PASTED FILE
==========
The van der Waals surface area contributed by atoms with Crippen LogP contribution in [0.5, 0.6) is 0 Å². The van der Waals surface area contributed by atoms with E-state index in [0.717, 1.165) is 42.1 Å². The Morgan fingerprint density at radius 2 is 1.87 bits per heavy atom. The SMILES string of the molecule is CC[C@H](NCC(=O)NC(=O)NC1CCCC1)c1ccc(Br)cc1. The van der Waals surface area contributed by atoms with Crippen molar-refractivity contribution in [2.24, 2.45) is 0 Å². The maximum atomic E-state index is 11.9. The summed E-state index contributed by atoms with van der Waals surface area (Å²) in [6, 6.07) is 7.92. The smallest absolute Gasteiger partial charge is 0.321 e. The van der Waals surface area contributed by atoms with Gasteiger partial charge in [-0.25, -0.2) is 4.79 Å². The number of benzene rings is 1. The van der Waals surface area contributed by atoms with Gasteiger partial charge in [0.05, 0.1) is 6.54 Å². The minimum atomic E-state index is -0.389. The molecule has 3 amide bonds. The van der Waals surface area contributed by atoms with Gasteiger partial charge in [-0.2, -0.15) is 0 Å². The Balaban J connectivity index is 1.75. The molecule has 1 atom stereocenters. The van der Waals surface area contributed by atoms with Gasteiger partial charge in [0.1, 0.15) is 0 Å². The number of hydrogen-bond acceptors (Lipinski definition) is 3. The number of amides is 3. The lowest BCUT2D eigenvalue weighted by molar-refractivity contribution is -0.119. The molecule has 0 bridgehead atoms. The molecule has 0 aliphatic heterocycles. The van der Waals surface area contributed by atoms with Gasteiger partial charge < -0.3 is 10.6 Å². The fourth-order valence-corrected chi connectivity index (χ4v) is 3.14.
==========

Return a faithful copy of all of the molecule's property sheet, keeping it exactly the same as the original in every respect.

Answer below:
The van der Waals surface area contributed by atoms with Crippen LogP contribution in [0.5, 0.6) is 0 Å². The van der Waals surface area contributed by atoms with E-state index in [0.717, 1.165) is 42.1 Å². The Morgan fingerprint density at radius 2 is 1.87 bits per heavy atom. The SMILES string of the molecule is CC[C@H](NCC(=O)NC(=O)NC1CCCC1)c1ccc(Br)cc1. The van der Waals surface area contributed by atoms with Crippen molar-refractivity contribution in [2.24, 2.45) is 0 Å². The maximum atomic E-state index is 11.9. The summed E-state index contributed by atoms with van der Waals surface area (Å²) in [6, 6.07) is 7.92. The smallest absolute Gasteiger partial charge is 0.321 e. The van der Waals surface area contributed by atoms with Gasteiger partial charge in [-0.25, -0.2) is 4.79 Å². The number of benzene rings is 1. The van der Waals surface area contributed by atoms with Gasteiger partial charge in [0.05, 0.1) is 6.54 Å². The minimum atomic E-state index is -0.389. The molecule has 3 amide bonds. The van der Waals surface area contributed by atoms with Gasteiger partial charge in [-0.2, -0.15) is 0 Å². The Balaban J connectivity index is 1.75. The molecule has 1 atom stereocenters. The van der Waals surface area contributed by atoms with Gasteiger partial charge in [0.1, 0.15) is 0 Å². The number of hydrogen-bond acceptors (Lipinski definition) is 3. The number of amides is 3. The lowest BCUT2D eigenvalue weighted by molar-refractivity contribution is -0.119. The molecule has 0 bridgehead atoms. The molecule has 0 aliphatic heterocycles. The van der Waals surface area contributed by atoms with Gasteiger partial charge < -0.3 is 10.6 Å². The fourth-order valence-corrected chi connectivity index (χ4v) is 3.14.